Extracted to A Non Mathematician At Maths Jam
Extracted to its own page.
When I was a child, we didn't have a television, so the rise of Torvill and Dean was among the things I missed. My violin teacher videotaped the performance of Bolero at the Winter Olympics, and let me watch it at the beginning of a lesson, but that was all.
So the first I really saw of Torvill and Dean (apart from archive clips) was on Dancing on Ice. The ITV programme about Bolero reminded me just how astonishing they are. I've watched Figure Skating coverage - when it makes the schedules - and, frankly, although the current crop of champions are fantastic, I'd rather watch Torvill and Dean. Who are twenty or more years older than the current competitors.
I think I've worked it out now. Watching Torvill and Dean, I always find myself exhilarated by the achievement of perfection. Every line is matched, every turn precise, every extension finished, polished and honed. Many of the routines we see in competitions covered on the television lack some of that polish. The Story of Bolero made clear the hours of hard, dedicated work needed to achieve that precision.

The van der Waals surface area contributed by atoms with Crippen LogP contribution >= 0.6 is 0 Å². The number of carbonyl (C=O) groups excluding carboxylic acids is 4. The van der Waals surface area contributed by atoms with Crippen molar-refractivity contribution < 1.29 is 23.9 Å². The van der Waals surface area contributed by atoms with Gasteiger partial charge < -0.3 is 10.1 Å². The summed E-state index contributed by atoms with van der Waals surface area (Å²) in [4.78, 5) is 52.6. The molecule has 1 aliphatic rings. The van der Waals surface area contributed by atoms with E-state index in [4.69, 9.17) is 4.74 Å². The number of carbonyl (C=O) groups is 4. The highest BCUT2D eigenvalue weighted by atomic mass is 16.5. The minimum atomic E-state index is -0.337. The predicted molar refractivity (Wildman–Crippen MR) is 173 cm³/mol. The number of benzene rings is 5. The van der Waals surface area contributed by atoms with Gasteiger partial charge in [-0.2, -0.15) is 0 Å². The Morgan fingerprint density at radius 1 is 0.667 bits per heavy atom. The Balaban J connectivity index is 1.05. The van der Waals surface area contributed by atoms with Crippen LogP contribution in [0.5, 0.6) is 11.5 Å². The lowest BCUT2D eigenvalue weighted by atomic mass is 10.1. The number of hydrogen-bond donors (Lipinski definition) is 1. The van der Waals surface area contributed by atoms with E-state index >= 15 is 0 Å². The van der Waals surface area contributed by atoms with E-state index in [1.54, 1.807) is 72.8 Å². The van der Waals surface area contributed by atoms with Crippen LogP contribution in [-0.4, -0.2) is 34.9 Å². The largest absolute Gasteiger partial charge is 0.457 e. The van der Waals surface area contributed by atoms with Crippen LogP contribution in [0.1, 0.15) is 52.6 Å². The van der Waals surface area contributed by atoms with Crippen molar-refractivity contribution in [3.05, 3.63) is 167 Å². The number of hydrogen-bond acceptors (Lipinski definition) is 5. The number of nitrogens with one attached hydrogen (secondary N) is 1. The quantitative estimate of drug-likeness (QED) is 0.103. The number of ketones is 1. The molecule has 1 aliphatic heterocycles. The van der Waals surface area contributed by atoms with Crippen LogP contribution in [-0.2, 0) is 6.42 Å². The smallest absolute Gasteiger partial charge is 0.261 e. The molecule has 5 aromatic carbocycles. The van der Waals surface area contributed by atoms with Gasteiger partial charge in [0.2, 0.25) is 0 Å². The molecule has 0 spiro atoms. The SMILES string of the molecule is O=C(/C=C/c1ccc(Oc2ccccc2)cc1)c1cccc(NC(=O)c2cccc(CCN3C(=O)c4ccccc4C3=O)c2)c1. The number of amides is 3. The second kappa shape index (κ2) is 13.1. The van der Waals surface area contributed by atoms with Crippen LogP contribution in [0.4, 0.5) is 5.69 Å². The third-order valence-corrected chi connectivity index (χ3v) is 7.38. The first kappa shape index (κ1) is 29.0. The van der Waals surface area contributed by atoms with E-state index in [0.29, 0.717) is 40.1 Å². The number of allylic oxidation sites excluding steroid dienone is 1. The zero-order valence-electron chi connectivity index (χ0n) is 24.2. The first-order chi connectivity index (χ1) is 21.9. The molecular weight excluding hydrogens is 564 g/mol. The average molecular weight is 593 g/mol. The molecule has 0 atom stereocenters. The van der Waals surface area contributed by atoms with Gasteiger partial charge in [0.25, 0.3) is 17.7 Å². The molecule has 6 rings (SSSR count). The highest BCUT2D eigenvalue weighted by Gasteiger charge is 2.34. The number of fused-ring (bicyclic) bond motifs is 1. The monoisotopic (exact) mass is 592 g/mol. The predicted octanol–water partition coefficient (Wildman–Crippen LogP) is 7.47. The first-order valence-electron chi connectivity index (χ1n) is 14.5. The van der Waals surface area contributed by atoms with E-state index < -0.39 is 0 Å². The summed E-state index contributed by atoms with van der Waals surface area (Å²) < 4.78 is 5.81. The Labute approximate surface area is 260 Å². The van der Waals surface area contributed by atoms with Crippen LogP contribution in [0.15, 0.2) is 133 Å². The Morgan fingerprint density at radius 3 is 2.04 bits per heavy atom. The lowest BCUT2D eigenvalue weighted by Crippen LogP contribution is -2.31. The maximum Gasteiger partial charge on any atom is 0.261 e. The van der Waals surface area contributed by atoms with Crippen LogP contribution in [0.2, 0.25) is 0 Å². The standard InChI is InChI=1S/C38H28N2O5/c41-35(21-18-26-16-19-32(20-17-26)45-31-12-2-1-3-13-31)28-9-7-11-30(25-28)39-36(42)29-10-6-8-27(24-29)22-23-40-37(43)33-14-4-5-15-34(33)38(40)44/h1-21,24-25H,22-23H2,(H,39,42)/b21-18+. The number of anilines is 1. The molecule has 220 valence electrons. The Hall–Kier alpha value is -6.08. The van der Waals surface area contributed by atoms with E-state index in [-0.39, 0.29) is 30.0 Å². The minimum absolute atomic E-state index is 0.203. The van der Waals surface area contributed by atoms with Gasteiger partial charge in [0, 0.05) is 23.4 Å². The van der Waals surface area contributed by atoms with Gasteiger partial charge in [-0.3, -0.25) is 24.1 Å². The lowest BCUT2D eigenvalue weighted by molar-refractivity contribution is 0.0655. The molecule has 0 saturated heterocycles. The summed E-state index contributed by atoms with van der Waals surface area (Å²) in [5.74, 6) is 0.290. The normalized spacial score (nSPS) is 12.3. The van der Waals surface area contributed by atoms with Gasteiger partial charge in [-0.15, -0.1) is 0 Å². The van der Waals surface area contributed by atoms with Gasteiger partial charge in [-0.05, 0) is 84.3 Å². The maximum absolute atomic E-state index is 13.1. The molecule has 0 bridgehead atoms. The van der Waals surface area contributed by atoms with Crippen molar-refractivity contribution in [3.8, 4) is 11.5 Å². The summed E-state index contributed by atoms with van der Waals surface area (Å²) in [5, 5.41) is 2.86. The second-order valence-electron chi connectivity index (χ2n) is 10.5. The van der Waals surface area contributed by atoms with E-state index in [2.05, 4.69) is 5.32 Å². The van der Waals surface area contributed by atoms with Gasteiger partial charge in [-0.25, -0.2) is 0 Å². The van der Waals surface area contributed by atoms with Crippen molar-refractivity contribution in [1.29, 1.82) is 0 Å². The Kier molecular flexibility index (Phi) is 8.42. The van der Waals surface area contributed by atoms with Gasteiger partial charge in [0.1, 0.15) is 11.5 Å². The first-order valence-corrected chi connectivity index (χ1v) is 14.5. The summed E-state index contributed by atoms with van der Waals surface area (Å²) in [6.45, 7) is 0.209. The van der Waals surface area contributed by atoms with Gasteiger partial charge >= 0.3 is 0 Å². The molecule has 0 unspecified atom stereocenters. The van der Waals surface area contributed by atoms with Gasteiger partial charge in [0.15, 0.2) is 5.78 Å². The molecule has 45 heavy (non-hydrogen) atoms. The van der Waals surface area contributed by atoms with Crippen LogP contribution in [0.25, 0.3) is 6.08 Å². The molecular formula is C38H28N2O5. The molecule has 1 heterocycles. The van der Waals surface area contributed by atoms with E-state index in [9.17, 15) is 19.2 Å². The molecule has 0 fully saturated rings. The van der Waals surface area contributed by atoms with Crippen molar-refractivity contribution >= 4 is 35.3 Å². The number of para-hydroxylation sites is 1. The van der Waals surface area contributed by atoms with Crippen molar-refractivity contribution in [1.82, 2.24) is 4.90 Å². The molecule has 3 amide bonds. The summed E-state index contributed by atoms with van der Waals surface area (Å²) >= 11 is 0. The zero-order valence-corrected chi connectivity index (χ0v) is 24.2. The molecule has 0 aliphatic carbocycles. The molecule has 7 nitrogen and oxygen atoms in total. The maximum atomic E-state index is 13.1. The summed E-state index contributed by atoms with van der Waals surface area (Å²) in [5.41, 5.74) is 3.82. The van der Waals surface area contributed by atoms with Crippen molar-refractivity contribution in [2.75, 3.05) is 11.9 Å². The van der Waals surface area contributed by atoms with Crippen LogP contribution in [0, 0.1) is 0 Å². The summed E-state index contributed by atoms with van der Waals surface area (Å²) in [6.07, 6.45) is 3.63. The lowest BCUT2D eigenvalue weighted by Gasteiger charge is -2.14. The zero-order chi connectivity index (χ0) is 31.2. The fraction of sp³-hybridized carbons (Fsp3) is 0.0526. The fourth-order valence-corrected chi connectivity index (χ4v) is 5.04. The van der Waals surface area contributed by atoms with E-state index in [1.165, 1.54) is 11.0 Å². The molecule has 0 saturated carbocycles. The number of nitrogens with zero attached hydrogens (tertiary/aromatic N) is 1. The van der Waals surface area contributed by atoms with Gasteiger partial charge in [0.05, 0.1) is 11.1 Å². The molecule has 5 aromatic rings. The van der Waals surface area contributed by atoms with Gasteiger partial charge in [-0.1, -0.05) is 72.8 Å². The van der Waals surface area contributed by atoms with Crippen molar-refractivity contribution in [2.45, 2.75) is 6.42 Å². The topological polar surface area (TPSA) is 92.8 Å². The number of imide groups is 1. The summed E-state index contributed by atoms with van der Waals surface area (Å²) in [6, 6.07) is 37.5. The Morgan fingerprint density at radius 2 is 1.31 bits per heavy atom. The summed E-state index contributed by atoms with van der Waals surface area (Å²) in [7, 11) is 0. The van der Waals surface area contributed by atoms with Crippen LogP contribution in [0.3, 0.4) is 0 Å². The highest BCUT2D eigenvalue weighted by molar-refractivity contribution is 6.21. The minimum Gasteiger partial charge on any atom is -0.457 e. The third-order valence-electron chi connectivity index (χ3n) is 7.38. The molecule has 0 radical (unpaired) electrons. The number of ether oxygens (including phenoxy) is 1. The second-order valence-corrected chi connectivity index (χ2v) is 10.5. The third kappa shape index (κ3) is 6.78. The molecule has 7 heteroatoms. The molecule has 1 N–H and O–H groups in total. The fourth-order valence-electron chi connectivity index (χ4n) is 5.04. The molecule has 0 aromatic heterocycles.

We listen to so much chamber music now that I am inclined to forget - even though I played in many orchestras when I was a student - just what a difference the conductor makes. We had the final of BBC's Maestro on this evening, and it was worth sitting through all of it, even the intermediary waffles of the presenter, just to see Maxim Vengerov and Roger Norrington bring the BBC Concert Orchestra to life.
That said, we were very impressed with the three finalists. Conducting is even more difficult than you may have gathered if you have been watching the series!
Every now and again something happens that sparks a thought, or someone does something that deserves brownie points. We had a great time exploring Hadrian's Wall in August, and several people and places contributed to that.
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